Posted by: Students Worldwide
Published on: 24/06/2021Back to Blog
In 2019-20, I took the opportunity to complete a study abroad year away from the University of Exeter and travelled to Japan. I enrolled in Kyoto University as a KUINEP exchange student for the full year exchange programme – although there is also an option for half a year.
Kyoto University and its famous clock tower
First of all, it is worth mentioning that module selection felt much more flexible in Japan than the UK. Rather than just taking History modules, I was admitted into the ILAS (Institute of Liberal Arts) and selected from a range of arts and humanities classes. This meant I could try out everything from Philosophy to Economics to Literature courses at university for the first time. It was especially exciting to take these courses while being in Japan, a country boasting a very different culture to the UK. For example, I was able to study a ‘Popular Culture’ class, where we looked at manga (cartoons), Godzilla, baseball and Nintendo. I was also able to continue studying the Japanese language, and classes are available whether you are a new or advanced learner. Although the workload was quite intense, with assessments being less lengthy but more frequent than those I received in the UK, I made sure to balance my studies alongside enjoying the experience of actually living in Kyoto.
The Kamogawa river, just a few minutes from my dormitory
Luckily, scholarships to Japan are possible to come by through the existence of JASSO, which can provide exchange students with funding each month and is the perfect alternative to Erasmus when studying in Japan. It was also fortunate that I was able to live in a university-provided dormitory, where I met a core group of fellow exchange students, who became the perfect companions throughout my time in Japan and helped stave off feelings of homesickness while away from family and friends.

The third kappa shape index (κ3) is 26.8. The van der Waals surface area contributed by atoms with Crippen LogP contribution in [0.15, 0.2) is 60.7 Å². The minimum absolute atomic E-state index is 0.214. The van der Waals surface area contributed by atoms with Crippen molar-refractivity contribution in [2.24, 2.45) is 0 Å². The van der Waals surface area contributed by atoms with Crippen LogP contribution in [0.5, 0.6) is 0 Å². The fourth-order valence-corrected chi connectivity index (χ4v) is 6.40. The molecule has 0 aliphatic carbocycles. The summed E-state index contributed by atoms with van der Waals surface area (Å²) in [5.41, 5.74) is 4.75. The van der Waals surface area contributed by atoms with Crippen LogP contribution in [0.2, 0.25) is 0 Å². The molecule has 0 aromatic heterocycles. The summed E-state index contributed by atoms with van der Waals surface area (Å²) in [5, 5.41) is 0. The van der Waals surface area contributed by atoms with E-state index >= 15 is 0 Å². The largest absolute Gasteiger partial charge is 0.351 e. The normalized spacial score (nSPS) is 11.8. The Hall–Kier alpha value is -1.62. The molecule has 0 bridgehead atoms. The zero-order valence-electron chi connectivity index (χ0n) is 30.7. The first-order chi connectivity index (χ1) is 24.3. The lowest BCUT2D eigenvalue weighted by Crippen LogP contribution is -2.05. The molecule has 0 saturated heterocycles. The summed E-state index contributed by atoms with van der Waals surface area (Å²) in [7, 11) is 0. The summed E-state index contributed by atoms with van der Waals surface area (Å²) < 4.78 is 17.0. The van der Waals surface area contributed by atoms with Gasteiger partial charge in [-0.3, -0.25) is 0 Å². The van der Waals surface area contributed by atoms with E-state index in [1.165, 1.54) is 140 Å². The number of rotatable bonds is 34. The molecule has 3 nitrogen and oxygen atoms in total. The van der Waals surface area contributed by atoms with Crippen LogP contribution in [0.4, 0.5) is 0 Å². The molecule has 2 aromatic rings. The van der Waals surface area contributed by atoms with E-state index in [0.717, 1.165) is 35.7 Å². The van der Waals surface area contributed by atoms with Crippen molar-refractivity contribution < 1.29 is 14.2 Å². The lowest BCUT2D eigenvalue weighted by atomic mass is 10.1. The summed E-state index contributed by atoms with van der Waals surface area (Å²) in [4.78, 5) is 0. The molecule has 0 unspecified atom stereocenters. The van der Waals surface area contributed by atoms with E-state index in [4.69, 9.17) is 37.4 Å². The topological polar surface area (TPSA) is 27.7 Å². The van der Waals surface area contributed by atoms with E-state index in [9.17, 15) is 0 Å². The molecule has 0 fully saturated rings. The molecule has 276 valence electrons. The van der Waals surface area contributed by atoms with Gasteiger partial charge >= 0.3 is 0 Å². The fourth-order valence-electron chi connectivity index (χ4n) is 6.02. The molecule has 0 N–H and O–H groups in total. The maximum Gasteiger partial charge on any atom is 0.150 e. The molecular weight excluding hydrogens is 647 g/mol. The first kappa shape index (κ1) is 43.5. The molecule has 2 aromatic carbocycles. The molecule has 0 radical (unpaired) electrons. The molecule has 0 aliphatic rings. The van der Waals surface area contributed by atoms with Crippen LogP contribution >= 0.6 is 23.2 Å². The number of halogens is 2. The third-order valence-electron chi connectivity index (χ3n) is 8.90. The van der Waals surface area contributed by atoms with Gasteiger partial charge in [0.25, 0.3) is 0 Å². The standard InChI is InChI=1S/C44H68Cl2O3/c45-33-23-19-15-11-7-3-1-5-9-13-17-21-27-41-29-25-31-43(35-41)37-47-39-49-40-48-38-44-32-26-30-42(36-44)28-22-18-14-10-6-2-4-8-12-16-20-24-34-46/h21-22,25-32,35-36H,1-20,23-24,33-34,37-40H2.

Another crucial aspect of living in Japan, and Kyoto especially, was the food. Japan is famous for its sushi, ramen and wagyu beef, and while of course they were all in the city in abundance, I equally had the chance to try other food like okonomiyaki (savoury pancakes) and karaage (fried chicken). Not to mention the fact that us exchange students lived on delicious and cheap onigiri (rice balls) that we could buy from nearby convenience stores.
Okonomiyaki in Osaka
I think the best part of my time in Japan, other than meeting many other exchange and Japanese students, was travelling around Kyoto and the country as a whole – and this is something that is worth prioritising doing during breaks and weekends. Some of my favourite places included: Osaka, where I tried okonomiyaki for the first time; Kobe, with the beautiful Mount Rokko and harbour, as well as a great football team and Sapporo, situated in Hokkaido, which was stunning with its snow-covered scenery, snow festival and regional delicacies to try. The only downside was that I personally did not get the chance to travel to the capital Tokyo – so I would advice you to put that as the first on your list!
Football in Kobe
Overall, if you study in Japan, ensure you make the most of it. You will be surprised by the culture, surroundings, but perhaps most importantly by the friends you make.
Credit – Madeleine Baker